My hand shot up to my ear.  A sudden cold washed over me as I started to sweat.  I had forgotten that my friends and I pierced our ears the night before, a kind of bonding thing I guess. 

I pierced my ear first with a sewing needle, and then I helped my buddy with his and he helped another with his and so on.  Then we all celebrated by drinking until we passed out (it didn’t take much, we were only fifteen).

“I asked if it was real,” he said.  I swallowed. 

(How come the only time you realize you’re swallowing, is when you are terrified?)

He grabbed my shirt and shook me. “Answer me!” he yelled

“I…I…” I couldn’t get the words out.  He let go of me.

“Take it out now,” he demanded.  I began to reach up and take it out. 

Then I stopped.

“No,” I said.

“What did you say?” my father said astonished.

I swallowed again (damn it!).

“No,” I repeated.

“You will take it out of your ear, or I will rip it out!” he bellowed. 

Fear gripped me, but at the same time I was angry.  I didn’t want anyone telling me what to do. 

He can’t tell me what to do, he doesn’t live here. I thought.

“Did you hear me, boy?”

“Dad,” I said, “why are you doing this?”

“I am not going to have a sissy faggot for a son,” he replied.

“I am not a sissy faggot,” I had to defend myself. You try piercing your own ear with a needle!

“Then take the earring out of your ear.”

“That has nothing to do with being a sissy faggot, Dad.”

“Take the goddamn thing out now, boy.”

“No!”  I yelled. “You can’t tell me what to do!”  I struggled to my feet, but my legs felt like Jell-O.

He began to roll his shirt sleeves up.  “Are you talking back to me?  I believe you need to be disciplined the old fashion way. Your mother doesn’t discipline you enough.” 

He began walking towards me.  I backed up.  My sister turned and saw us. I prayed that she would run and get Mom, but she just stood there watching. I backed up into the kitchen and scanned the counters for something I could protect myself with.

WHAM!!  He backhanded me.  I reeled around.  The whole kitchen began spinning as I fell.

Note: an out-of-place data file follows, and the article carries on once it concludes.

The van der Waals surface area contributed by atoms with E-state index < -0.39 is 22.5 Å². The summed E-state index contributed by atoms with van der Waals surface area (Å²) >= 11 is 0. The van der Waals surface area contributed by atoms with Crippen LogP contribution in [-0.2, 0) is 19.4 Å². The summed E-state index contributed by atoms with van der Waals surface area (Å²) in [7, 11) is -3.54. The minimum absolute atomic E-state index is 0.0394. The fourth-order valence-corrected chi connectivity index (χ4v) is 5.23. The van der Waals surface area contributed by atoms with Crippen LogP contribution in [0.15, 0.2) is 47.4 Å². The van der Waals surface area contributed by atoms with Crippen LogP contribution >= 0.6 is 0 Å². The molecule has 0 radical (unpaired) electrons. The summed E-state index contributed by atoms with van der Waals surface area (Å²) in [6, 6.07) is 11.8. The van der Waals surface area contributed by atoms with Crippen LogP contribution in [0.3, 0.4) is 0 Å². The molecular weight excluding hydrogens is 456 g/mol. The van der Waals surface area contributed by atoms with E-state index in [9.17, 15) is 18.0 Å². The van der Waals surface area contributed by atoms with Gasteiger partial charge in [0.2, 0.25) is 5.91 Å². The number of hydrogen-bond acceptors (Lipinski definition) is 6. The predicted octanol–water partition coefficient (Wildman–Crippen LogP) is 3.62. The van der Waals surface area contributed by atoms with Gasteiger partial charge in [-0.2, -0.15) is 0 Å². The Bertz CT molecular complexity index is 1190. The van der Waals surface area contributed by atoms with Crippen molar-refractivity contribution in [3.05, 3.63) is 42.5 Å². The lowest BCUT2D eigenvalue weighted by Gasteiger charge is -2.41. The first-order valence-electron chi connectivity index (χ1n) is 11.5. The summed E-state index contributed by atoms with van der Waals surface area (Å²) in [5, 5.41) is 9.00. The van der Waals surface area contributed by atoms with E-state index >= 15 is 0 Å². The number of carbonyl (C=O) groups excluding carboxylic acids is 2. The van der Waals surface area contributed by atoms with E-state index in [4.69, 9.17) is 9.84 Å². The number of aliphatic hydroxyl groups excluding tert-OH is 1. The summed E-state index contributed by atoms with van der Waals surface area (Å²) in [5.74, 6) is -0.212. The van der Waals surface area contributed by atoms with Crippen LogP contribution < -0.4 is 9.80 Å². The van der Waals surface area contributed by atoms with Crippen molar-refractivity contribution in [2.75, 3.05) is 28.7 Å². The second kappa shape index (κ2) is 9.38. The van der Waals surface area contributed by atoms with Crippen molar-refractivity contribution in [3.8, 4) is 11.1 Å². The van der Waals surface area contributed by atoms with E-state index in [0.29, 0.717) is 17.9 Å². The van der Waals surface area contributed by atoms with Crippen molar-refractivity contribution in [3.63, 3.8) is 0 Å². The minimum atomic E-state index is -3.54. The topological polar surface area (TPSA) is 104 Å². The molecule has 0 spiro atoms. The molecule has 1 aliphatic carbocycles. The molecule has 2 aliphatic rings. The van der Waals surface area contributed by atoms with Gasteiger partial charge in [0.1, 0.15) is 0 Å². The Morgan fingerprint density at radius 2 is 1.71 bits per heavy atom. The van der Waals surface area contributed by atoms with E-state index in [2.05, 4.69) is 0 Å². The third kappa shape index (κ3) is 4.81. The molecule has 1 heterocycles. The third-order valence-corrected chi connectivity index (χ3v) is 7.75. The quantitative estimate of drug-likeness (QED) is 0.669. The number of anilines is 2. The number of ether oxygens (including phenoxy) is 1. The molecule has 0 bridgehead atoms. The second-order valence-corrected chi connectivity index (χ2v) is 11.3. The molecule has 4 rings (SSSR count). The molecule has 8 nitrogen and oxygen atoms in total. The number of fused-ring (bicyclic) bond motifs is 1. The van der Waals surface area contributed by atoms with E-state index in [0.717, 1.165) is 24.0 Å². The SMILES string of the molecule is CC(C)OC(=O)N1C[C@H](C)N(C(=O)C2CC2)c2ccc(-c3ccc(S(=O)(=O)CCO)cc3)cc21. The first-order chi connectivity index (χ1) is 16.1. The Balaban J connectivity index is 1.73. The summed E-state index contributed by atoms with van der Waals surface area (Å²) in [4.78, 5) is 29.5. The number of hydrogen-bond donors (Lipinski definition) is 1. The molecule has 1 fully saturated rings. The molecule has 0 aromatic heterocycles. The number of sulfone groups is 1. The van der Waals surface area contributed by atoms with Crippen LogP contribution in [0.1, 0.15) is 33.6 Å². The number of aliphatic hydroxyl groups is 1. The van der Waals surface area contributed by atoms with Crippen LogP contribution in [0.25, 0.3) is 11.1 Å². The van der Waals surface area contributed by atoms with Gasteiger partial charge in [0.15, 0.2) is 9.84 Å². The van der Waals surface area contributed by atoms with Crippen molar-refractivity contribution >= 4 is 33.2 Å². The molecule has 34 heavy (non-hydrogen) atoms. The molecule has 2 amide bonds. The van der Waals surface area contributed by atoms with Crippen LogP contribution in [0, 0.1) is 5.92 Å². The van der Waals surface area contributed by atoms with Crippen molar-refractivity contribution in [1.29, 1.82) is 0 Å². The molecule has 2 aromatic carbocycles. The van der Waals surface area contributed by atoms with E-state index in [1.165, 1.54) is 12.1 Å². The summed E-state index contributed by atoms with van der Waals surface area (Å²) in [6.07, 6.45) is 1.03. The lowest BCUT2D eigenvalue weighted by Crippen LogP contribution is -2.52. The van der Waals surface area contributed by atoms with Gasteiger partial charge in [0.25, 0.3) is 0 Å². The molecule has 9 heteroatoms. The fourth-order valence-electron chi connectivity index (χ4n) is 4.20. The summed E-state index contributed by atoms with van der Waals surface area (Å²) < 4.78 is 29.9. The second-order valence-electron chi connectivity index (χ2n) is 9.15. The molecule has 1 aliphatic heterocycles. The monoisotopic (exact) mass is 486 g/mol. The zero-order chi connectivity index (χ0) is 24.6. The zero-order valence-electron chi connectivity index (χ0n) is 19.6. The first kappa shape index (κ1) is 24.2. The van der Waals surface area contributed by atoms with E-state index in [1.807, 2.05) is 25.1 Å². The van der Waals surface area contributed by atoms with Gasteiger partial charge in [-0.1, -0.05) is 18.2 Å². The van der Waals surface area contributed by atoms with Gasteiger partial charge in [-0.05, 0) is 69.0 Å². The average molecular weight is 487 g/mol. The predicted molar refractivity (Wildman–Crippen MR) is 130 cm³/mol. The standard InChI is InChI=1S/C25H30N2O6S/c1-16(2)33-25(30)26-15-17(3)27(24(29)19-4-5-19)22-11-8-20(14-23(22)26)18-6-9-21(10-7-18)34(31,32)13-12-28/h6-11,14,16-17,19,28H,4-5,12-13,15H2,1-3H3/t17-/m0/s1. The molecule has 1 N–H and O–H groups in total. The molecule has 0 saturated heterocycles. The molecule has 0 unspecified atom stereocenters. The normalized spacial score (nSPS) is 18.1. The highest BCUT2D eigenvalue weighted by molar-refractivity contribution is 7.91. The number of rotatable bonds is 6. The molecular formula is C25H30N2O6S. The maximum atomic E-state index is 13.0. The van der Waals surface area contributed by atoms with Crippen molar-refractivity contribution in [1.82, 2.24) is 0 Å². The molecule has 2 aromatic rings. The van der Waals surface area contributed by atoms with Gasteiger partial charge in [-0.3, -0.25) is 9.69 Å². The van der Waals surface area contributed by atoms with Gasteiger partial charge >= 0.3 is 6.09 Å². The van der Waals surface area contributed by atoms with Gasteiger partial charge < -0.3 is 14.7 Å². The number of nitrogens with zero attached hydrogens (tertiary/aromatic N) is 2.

“Get up you chicken shit sissy.” Dazed I grabbed the door knob to the kitchen door and pulled myself up.  He reached for my ear and I turned my head.

“Don’t you turn away from me, boy!  Now are you going to take that thing out of your ear?”

“No!”  I cried.  He grabbed me by my long hair, my shirt and that extra bit of skin on the back of the neck and hurled me out the kitchen door into the back yard.  My brother stopped playing and looked at me.

“What’s wrong?” my brother asked.

“Nothing,” my father told him, “get in the house.”  My brother was still looking at me as he went into the house.  My Father jerked me to my feet. My legs were shaking, but I managed to stand.

“Now, do you think you are man enough to hit me?” he asked.
I clenched my fists.

SMACK!!  He hit me again.  “You’re not a man.  Now get up boy…  I said get up!”   

The inside of my mouth was filling with blood.  My head was spinning.  I got back up.  I licked my lip, it was cracked and bleeding.

“Now you are going to take that thing out of your ear, and then we are going to go to Ernie’s.”

GOD, no!  Ernie was the town barber.  Probably the last of his kind.  I think he was a barber in the military before he opened his own shop. I knew that I was NOT going to go to Ernie’s.  He would have to kill me first.

“Dad, you can hit me all you want, but I am not going there,” it hurt when I talked and blood spattered out of my mouth onto my shirt.

“Oh, now you are telling me what you’re going to do?  Well, I’ll tell you what, I am going to beat you senseless.  Then I am going to pick you up and take you there.  When you wake up, you will have a proper haircut and that thing in your ear will be gone.”

“I am not going!”  I raised my fists to fight back.  Anger took over fear. Instinct. 

He hit me again knocking my fist into my nose.  Then I felt another blow and then another.  I was bleeding and mucus was all over my face. My eyes were filled with water, and then the hitting ceased. 

I heard a noise and some muffled shouts. My eyes were shut, but everything was still spinning. I was in the fetus position on the ground.

I opened my eyes. I stared at the ground and saw how the grass moved when I breathed. I lifted my aching head and turned my stiff neck toward the house and saw mother in the doorway with a look of horror on her face.  My brother and sister were watching from the window. 

My father was holding his knee in what looked like pain.

“You son of a bitch!” he cried. “You can’t stop me from disciplining my son!”